‘Harlequin’, while not possessing any distinct melody or distinct hooks, is at least pretty, in the Genesis vibe, and ‘Harold The Barrel’ is just a fantastic tune, sounding slightly like a medieval Brit folk song, but only slightly: it almost looks like it was built on a “cut-and-paste” principle, with several different melodies cut in little pieces and slapped one over another in a fashion that seems ugly and strained at first, but turns out to be brilliantly executed in the end. Of course, all this contributes to the tune’s utter unmemorability, but the individual mini-pieces are all perfectly written and joined together. I kinda enjoy the actual story, too, though I admit it’s a little hard to understand why Harold the Barrel was going to jump out of the window… ‘For Absent Friends’ and ‘Seven Stones’ kinda suck, though, both the melodies and the lyrics. Can’t really enjoy them. Somewhat sloppy, if you ask me. Somewhat senseless, if you ask me, too. Come on now, what is ‘Seven Stones’ about, with its unclear images with unclear purposes? Sounds like a Trespass outtake to me. Oh, and for the record ‘For Absent Friends’ features the first ever apparition of Phil Collins in the role of lead singer, but that hardly improves the song.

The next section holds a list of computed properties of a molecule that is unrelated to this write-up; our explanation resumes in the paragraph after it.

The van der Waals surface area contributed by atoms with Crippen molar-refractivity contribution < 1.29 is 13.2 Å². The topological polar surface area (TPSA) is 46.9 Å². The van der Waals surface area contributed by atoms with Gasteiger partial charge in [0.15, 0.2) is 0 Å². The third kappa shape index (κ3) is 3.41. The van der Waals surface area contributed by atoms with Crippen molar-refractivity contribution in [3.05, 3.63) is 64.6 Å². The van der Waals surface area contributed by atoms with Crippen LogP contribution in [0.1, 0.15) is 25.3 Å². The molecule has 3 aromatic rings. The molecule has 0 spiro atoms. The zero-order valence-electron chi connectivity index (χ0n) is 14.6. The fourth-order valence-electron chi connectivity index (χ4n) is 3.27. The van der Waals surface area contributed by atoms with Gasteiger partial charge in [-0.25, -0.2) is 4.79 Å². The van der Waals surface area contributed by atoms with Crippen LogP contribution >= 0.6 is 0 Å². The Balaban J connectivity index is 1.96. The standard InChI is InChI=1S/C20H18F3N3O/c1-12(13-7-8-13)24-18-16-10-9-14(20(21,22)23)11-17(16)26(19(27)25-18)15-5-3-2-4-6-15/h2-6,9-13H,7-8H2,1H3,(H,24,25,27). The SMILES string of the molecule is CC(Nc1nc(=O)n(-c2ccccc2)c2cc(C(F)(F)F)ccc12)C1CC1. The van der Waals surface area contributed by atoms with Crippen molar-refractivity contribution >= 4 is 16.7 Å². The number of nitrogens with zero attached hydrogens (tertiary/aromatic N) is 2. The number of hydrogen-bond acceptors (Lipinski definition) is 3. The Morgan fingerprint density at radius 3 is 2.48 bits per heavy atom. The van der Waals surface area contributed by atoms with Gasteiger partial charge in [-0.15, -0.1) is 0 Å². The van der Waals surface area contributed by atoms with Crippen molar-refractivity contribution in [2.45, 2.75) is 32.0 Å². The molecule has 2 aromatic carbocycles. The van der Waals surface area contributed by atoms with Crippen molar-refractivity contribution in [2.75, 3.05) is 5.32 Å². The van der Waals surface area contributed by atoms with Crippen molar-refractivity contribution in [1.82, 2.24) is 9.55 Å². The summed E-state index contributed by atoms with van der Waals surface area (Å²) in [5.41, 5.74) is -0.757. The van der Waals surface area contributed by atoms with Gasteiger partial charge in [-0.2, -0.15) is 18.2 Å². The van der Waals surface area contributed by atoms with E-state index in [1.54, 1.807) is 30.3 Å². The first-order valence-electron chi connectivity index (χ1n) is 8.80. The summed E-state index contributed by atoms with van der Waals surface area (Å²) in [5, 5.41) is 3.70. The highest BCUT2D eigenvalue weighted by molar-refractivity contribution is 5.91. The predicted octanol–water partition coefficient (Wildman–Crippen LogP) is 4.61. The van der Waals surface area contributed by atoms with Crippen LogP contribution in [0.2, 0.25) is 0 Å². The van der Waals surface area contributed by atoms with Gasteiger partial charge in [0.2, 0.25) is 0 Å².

Now, about the three lengthy marathons. These will take a really long time to get into, but you might do that, and once you do, you’ll be happy about it. The lyrics are mostly swell – Lewis Carroll rip-offs with elements of black humour and gothic mystery on ‘Musical Box’, a fantazmo sci-fi horror tale on ‘Giant Hogweed’, and a lovely Greek myth about the Hermaphrodite set to music on ‘Salmacis’. Out of these, ‘Hogweed’ is my favourite: the way that Gabriel recreates the atmosphere of panic created by the onslaught of the ‘giant hogweed’ against the planet is purely intoxicating, with the screams of ‘turn and run! stamp them out! waste no time! strike by night!’ being the most groovy part. Even the synths feel right in their place here, and the guitar/synth duet in the intro is amazing – an ultra-complex riff played at lightning speed in complete unison. And the main melody is, well, it kinda resembles something in between a music-hall tune and a martial rhythm. Very complex, yet very solid and memorable in the end.